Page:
Concerning the situation in my own country, Afghanistan, we have just entered a new phase in our quest to become a secure and prosperous country. In this regard, we are highly encouraged by the successful outcome of the international Brussels Conference on Afghanistan, which convened two weeks ago. It was another milestone in our long-term partnership with the international community to consolidate the achievements of the past 15 years.
In Brussels, we highlighted the important progress of the National Unity Government against key benchmarks of our comprehensive reforms agenda, since the London Conference in 2014. Another key development was the presentation of our new National Peace and Development Framework (ANPDF), which provides for our overarching strategy to advance progress in the social and economic domains throughout Afghanistan over the next five years.
We were able to secure new pledges of financial commitments. These new commitments will be effectively utilized, and will help enable us to meet the goals of our new development strategy under the Self-Reliance through Mutual Accountability Framework (SMAF) in order to consolidate our political stability, increase jobs for our citizens, strengthen democracy and enhance governance and the rule of law for the benefit of all Afghans.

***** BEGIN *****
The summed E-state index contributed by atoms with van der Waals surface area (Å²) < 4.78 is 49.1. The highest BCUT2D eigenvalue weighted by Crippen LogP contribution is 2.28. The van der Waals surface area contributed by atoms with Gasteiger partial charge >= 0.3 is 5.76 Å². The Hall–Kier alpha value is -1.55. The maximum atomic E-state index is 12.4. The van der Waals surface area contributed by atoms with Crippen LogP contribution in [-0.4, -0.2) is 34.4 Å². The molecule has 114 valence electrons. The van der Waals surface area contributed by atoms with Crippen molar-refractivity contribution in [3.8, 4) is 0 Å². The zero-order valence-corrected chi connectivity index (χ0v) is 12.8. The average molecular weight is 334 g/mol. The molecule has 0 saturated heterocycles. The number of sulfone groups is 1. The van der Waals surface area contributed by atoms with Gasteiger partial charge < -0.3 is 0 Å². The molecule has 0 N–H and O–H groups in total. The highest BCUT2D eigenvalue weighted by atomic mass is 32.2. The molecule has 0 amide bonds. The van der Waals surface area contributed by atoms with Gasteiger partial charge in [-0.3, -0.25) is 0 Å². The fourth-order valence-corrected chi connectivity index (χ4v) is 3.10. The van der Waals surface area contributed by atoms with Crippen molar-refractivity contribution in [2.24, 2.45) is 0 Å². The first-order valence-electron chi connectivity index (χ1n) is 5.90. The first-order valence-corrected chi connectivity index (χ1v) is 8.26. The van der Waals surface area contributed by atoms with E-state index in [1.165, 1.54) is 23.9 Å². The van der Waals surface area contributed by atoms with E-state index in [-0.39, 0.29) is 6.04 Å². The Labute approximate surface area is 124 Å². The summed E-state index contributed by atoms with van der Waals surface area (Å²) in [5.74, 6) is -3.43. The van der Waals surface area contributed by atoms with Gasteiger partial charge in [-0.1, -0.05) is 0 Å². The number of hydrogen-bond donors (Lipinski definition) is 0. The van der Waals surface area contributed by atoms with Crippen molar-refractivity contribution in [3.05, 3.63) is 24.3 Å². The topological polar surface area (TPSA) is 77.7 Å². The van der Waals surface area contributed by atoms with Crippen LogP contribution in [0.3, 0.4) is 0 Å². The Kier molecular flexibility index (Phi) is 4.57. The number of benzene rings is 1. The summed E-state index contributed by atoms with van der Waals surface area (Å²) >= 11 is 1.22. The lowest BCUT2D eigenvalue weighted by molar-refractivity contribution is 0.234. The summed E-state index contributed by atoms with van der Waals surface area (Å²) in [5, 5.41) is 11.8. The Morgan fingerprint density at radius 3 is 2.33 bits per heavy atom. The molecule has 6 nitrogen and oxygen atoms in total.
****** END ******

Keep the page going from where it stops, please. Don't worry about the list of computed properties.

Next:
From a security standpoint, enemy forces have increased their attacks, seeking to disrupt our progress towards stability. Last week extremists attacked two mosques in Kabul and Balkh provinces, targeting civilians commemorating Ashura and killing close to 30 innocent civilians and leaving many more wounded, including women, young men, and children.
The attacks were the latest in a series of ill-fated attempts to stoke internal and sectarian divisions among our people. These acts will never subdue us. Our people will remain unified against terrorism, and will never fall victim to the designs of known regional actors, who seek to undermine our unity and stability.
Moreover, as our security forces continue the fight against those committed to violence and terror, we have continued our efforts towards national reconciliation. The peace agreement signed by the the Afghan Government with Hezb-e-Islami has shown that with genuine political will, and an environment conducive for dialogue and understanding, peace can be possible.